Declared a national holiday in 1973, Labour Day, celebrated on June 19th is the anniversary of the day the Butler Oilfield Riots took place.
Formed because of the heightened awareness of ill-treatment on the sugar plantations and oilfields, was the first registered trade union in Trinidad and Tobago – Oilfield Workers Trade Union (OWTU). Instituted in the year that the Butler Oilfield Riots took place, 1937, the OWTU represented the rights of those in the petroleum industry.
1937 to 1956 would prove to be an eventful time for a Grenadian born Tubal Uriah “Buzz” Butler, known to locals as “Comrade Chief Servant”. Within this period he would be held responsible for many riots, some of which ended with fatalities. He would be accused of inciting civil unrest and with sedition. He would be imprisoned for a combined period of ten years but still managed to retain the support and favour of many. In 1950 he would form his own party for the general elections, called the Butler Party, which would have much success in the political circle.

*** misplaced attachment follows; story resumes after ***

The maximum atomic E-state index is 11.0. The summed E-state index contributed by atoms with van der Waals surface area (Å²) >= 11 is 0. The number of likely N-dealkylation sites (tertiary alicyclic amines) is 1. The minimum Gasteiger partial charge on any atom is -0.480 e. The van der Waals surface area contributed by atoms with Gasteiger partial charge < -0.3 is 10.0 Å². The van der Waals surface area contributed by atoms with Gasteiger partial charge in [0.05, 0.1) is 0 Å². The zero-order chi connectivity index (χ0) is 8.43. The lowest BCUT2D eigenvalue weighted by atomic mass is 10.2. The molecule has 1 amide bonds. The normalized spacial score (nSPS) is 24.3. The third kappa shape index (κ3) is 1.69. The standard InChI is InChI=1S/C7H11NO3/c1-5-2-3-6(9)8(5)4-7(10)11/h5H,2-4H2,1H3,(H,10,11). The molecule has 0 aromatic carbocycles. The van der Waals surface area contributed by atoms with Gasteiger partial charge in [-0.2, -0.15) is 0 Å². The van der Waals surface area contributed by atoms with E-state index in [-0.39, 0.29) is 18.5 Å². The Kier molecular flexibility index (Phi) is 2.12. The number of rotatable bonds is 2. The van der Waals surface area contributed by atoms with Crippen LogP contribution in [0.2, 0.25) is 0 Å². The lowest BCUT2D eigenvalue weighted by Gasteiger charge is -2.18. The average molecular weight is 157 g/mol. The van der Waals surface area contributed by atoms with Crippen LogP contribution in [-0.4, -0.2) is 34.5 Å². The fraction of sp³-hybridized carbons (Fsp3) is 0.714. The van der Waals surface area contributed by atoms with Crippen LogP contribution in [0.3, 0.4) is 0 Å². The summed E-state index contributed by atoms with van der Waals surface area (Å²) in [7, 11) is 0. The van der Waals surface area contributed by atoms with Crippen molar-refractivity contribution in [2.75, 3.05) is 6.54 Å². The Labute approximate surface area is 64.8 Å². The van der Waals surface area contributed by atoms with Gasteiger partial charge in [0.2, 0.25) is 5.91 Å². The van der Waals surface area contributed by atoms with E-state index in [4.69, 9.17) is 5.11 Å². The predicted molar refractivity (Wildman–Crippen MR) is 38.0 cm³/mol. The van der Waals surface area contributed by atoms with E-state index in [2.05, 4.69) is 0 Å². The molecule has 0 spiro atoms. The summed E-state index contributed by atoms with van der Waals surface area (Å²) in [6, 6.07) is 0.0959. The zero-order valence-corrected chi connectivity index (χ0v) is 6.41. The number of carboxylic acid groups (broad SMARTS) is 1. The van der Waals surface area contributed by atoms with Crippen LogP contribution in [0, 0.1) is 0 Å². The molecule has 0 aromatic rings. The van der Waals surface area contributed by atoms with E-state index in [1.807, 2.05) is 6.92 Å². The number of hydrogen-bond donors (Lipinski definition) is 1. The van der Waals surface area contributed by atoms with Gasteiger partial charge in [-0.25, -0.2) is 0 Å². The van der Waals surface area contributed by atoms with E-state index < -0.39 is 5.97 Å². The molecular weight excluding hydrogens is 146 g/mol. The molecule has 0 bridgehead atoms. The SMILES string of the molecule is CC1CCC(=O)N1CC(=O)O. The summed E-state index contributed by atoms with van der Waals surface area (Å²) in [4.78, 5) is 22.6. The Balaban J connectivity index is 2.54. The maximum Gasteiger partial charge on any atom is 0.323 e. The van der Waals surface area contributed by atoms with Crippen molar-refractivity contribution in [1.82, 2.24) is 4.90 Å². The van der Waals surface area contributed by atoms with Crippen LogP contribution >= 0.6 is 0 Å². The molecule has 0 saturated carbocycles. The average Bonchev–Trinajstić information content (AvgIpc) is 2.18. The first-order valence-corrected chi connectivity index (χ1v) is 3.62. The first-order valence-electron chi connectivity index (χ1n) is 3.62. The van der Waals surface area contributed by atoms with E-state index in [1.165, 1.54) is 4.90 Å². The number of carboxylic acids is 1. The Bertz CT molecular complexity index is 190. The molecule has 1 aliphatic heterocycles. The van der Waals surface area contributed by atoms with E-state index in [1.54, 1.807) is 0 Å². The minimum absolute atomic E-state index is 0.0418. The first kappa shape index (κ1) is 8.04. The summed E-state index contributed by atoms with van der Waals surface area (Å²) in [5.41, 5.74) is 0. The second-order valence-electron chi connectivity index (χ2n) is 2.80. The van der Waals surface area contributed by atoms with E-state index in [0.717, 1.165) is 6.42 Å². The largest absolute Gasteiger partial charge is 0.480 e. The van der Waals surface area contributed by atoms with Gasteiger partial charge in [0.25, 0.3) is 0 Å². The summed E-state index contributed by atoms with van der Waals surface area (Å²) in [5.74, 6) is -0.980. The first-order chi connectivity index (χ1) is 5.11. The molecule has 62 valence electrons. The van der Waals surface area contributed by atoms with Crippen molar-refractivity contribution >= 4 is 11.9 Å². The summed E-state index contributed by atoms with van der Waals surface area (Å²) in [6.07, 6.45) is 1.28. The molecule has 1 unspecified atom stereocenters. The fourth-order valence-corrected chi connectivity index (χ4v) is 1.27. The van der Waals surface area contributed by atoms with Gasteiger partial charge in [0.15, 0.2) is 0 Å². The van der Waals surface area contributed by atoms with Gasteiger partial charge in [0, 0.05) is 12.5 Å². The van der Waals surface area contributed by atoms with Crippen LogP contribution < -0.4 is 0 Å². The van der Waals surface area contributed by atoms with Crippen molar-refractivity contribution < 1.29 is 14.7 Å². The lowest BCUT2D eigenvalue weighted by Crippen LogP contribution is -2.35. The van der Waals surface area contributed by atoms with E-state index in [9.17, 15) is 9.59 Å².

Today much is attributed Uriah, to the extent that he was awarded the highest honor, the Trinity Cross as well having Trinidad’s main highway being re-named in his honor.
Visitors wanting to catch a glimpse of this avid unionist can visit the Charlie King Junction in Fyzabad where a statue stands as a reminder to all. Labour Day celebrations in Trinidad involve marches, commemorative ceremonies, rallies, cultural shows and more.